For lawyers who have worked in private practice for several years, it is not uncommon for them to consider making a career change to an in-house position. Although working in private practice can be a rewarding experience for many lawyers (to gain deep knowledge and practical experience in a specific area of law and let’s face it, earn an attractive salary), the long working hours and demanding work culture will often really take a toll. Lawyers who have a few years of experience in private practice may start thinking if there is a better way to strike a balance between work and personal life, and may consider moving in-house for a change.
Working in private practice
Law firms are generally a good place to start your legal career. Many large law firms provide excellent training and mentorship programs to guide a junior lawyer’s professional development. As a junior lawyer, you may be rotated through several different practice groups before you choose to focus on one specific area of law. Also, no matter the size of your firm, you will gain experience servicing clients. Managing both external and internal relationships are essential skills that you will acquire at a law firm. However, to meet clients’ needs, you will have to act fast and be responsive. It means that sometimes you will be required to sacrifice your personal time for work.
Working in private practice is undoubtedly very challenging and your schedule is often dictated by the needs of clients and the nature of work. The working hours, therefore, can be extremely long. Nevertheless, the remuneration is alluring for many people. International law firms tend to offer competitive packages with the lockstep or salary ranges for each class year to be transparent. If you work in a smaller firm where the base salary is not as competitive as those BigLaw firms,
you can still increase your earning potential by bringing in your own business and receiving a commission of the revenue.
Working in-house paints a different picture than working in private practice. Instead of serving many clients, in-house lawyers usually have only one client to serve, which is the company they work for (but they may have several stakeholders in the company). There will no longer be billing pressures, so some may say in-house lawyers tend to have a better work-life balance. However, it is not a paradigm that in-house counsels always enjoy stable working hours from 9am to 6pm. If you get contentious work, it can keep you as busy as private practice does, depending on the size of your team and the business needs.
Generally, an in-house counsel is assumed to be responsible for a wide range of matters for the company and required to advise on different areas of law. He or she is also expected to anticipate and manage risks, advise on potential legal issues and essentially ensure the stakeholders and the company stay out of trouble. Nevertheless, legal team from sizable companies usually have a clear division of roles. In other words, it is possible that you will only practice in one area of law as you do in private practice when you are working in-house. For example, some multinational operations may hire an employment lawyer in the team to solely focus on handling legal matters relating to employment and labour issues.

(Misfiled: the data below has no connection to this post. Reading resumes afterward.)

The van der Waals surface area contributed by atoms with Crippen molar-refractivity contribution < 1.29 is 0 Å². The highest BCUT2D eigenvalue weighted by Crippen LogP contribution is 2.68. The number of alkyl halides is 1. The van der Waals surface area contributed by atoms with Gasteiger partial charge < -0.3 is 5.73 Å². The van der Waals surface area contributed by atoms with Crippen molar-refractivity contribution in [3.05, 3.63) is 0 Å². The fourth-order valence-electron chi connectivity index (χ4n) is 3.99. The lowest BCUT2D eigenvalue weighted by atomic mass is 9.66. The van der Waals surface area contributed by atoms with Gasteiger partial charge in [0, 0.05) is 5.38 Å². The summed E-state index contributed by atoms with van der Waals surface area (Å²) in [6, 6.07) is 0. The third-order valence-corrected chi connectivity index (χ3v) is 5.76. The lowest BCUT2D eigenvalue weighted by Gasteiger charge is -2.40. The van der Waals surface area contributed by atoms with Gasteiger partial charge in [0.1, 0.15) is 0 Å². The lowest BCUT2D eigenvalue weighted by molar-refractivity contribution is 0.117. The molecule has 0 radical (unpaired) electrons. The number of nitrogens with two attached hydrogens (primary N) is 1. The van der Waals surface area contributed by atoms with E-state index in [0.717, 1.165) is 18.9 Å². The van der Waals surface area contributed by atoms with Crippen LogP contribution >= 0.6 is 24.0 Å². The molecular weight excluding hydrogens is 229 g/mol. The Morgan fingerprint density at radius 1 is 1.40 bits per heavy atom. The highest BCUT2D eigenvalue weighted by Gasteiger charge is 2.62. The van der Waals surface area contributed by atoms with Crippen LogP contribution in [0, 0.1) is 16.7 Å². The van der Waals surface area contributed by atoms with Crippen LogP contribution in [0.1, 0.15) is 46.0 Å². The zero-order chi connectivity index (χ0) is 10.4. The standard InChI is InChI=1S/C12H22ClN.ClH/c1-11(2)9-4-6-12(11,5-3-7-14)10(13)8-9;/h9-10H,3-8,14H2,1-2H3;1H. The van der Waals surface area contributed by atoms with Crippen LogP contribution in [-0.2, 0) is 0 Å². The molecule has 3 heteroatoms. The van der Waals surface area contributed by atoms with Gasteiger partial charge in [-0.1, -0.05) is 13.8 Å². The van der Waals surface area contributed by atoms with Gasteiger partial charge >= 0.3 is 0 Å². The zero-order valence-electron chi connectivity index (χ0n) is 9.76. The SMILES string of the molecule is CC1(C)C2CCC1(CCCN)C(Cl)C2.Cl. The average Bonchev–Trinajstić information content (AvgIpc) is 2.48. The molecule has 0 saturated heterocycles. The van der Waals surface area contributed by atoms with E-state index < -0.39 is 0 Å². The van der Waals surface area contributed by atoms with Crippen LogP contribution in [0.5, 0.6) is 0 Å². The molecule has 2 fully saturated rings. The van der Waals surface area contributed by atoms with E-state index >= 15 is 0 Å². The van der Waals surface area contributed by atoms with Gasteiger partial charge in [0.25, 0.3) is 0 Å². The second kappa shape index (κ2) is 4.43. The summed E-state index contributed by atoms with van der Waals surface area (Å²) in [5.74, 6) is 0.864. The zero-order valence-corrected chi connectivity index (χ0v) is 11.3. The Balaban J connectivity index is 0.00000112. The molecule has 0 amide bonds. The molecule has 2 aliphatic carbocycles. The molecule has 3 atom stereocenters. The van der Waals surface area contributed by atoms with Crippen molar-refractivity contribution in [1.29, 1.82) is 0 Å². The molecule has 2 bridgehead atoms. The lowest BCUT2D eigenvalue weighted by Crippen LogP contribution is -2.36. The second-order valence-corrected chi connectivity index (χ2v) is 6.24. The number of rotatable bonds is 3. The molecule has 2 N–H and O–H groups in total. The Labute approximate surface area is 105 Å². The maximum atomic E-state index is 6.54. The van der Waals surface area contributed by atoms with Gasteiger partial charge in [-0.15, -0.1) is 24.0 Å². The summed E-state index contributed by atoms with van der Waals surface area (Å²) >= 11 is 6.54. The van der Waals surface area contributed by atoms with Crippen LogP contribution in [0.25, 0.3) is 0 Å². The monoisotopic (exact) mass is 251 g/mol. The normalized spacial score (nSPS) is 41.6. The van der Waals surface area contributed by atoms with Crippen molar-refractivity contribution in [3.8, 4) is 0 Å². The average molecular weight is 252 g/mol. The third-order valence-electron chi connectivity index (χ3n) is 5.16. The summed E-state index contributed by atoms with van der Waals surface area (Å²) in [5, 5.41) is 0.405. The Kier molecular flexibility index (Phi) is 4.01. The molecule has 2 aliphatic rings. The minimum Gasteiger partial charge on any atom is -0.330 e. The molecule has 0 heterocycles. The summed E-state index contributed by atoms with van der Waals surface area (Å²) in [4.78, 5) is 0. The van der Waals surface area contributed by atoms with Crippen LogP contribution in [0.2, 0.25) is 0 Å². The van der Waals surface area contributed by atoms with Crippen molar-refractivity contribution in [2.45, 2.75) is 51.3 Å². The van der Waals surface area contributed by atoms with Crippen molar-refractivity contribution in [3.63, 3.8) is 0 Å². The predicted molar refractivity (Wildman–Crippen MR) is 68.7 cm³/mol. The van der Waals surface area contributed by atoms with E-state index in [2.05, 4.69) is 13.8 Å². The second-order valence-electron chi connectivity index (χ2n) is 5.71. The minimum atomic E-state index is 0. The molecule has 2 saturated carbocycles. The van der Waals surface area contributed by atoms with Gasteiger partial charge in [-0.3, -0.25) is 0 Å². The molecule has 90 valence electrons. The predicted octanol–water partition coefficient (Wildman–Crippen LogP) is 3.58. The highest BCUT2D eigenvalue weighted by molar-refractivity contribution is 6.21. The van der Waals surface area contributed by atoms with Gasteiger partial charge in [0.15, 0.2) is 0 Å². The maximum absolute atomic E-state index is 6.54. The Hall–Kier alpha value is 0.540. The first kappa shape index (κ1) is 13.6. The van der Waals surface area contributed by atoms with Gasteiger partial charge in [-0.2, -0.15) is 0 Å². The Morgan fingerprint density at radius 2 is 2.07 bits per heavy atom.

Should I move to in-house?
As mentioned in the previous paragraph, as an in-house counsel you generally are assumed to be handling a range of different legal and compliance matters for the company. These can include contracts drafting, negotiations with business partners for the contract terms, marketing materials review, and disputes handling, etc. With various legal matters a sizeable company will face, in-house lawyers are given opportunities to step up in management, which means that they not only oversee the legal function but also participate in making business decisions for the company. Therefore, moving to C-suite positions is becoming a possible route for the in-house lawyers who would like to have another experience in their career journey and further develop their busines and management skills.
The comparison chart below illustrates the differences between private practice and in-house in general perception. This is not an exhaustive comparison and should not be treated as a norm for both private practice and in-house.
If you are considering making a move to either private practice or in-house, it is always helpful if you can make a list of what you are looking for. Job satisfaction? Compensation? Or stability? Different wants may lead you to a different path. We have made a general comparison between private practice and in-house in the table above and addressed some of the realities of working in private practice vs in-house above.
If you are open to the opportunities and ready to take a next step in your career in law. Please don’t hesitate to talk with us. You may browse our current job offerings or submit your CV to us for further discussion.
Contributor: Austin Lee (Business Development & Client Account Manager, Hughes-Castell)